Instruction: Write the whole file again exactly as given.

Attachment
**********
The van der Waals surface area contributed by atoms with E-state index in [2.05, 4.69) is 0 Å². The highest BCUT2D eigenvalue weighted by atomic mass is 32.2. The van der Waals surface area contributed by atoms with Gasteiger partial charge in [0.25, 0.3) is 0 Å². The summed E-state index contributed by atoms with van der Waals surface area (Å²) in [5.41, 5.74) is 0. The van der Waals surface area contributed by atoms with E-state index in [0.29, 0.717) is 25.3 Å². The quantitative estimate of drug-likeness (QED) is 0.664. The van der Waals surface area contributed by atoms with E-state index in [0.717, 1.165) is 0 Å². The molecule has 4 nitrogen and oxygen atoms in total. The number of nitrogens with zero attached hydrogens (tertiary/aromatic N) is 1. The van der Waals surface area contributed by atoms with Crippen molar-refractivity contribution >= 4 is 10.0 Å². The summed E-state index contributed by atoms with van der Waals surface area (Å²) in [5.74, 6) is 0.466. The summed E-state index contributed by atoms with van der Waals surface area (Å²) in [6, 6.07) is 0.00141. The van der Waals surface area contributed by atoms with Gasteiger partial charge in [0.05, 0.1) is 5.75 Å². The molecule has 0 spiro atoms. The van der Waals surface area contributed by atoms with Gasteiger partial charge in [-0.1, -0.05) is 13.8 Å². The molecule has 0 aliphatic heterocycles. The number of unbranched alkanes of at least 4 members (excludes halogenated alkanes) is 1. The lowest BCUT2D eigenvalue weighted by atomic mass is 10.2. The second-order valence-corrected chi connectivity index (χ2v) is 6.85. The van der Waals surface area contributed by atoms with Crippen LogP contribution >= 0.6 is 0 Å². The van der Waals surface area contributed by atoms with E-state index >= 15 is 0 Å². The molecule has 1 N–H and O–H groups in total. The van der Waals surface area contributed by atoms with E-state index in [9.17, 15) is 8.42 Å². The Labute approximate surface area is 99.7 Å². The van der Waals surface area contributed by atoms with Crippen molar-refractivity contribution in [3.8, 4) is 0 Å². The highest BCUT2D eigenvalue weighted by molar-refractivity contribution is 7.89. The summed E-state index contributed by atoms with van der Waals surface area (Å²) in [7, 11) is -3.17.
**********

The van der Waals surface area contributed by atoms with E-state index in [2.05, 4.69) is 0 Å². The highest BCUT2D eigenvalue weighted by atomic mass is 32.2. The van der Waals surface area contributed by atoms with Gasteiger partial charge in [0.25, 0.3) is 0 Å². The summed E-state index contributed by atoms with van der Waals surface area (Å²) in [5.41, 5.74) is 0. The van der Waals surface area contributed by atoms with E-state index in [0.29, 0.717) is 25.3 Å². The quantitative estimate of drug-likeness (QED) is 0.664. The van der Waals surface area contributed by atoms with E-state index in [0.717, 1.165) is 0 Å². The molecule has 4 nitrogen and oxygen atoms in total. The number of nitrogens with zero attached hydrogens (tertiary/aromatic N) is 1. The van der Waals surface area contributed by atoms with Crippen molar-refractivity contribution >= 4 is 10.0 Å². The summed E-state index contributed by atoms with van der Waals surface area (Å²) in [5.74, 6) is 0.466. The summed E-state index contributed by atoms with van der Waals surface area (Å²) in [6, 6.07) is 0.00141. The van der Waals surface area contributed by atoms with Gasteiger partial charge in [0.05, 0.1) is 5.75 Å². The molecule has 0 spiro atoms. The van der Waals surface area contributed by atoms with Gasteiger partial charge in [-0.1, -0.05) is 13.8 Å². The molecule has 0 aliphatic heterocycles. The number of unbranched alkanes of at least 4 members (excludes halogenated alkanes) is 1. The lowest BCUT2D eigenvalue weighted by atomic mass is 10.2. The second-order valence-corrected chi connectivity index (χ2v) is 6.85. The van der Waals surface area contributed by atoms with Crippen LogP contribution >= 0.6 is 0 Å². The van der Waals surface area contributed by atoms with E-state index >= 15 is 0 Å². The molecule has 1 N–H and O–H groups in total. The van der Waals surface area contributed by atoms with E-state index in [9.17, 15) is 8.42 Å². The Labute approximate surface area is 99.7 Å². The van der Waals surface area contributed by atoms with Crippen molar-refractivity contribution in [3.8, 4) is 0 Å². The highest BCUT2D eigenvalue weighted by molar-refractivity contribution is 7.89. The summed E-state index contributed by atoms with van der Waals surface area (Å²) in [7, 11) is -3.17.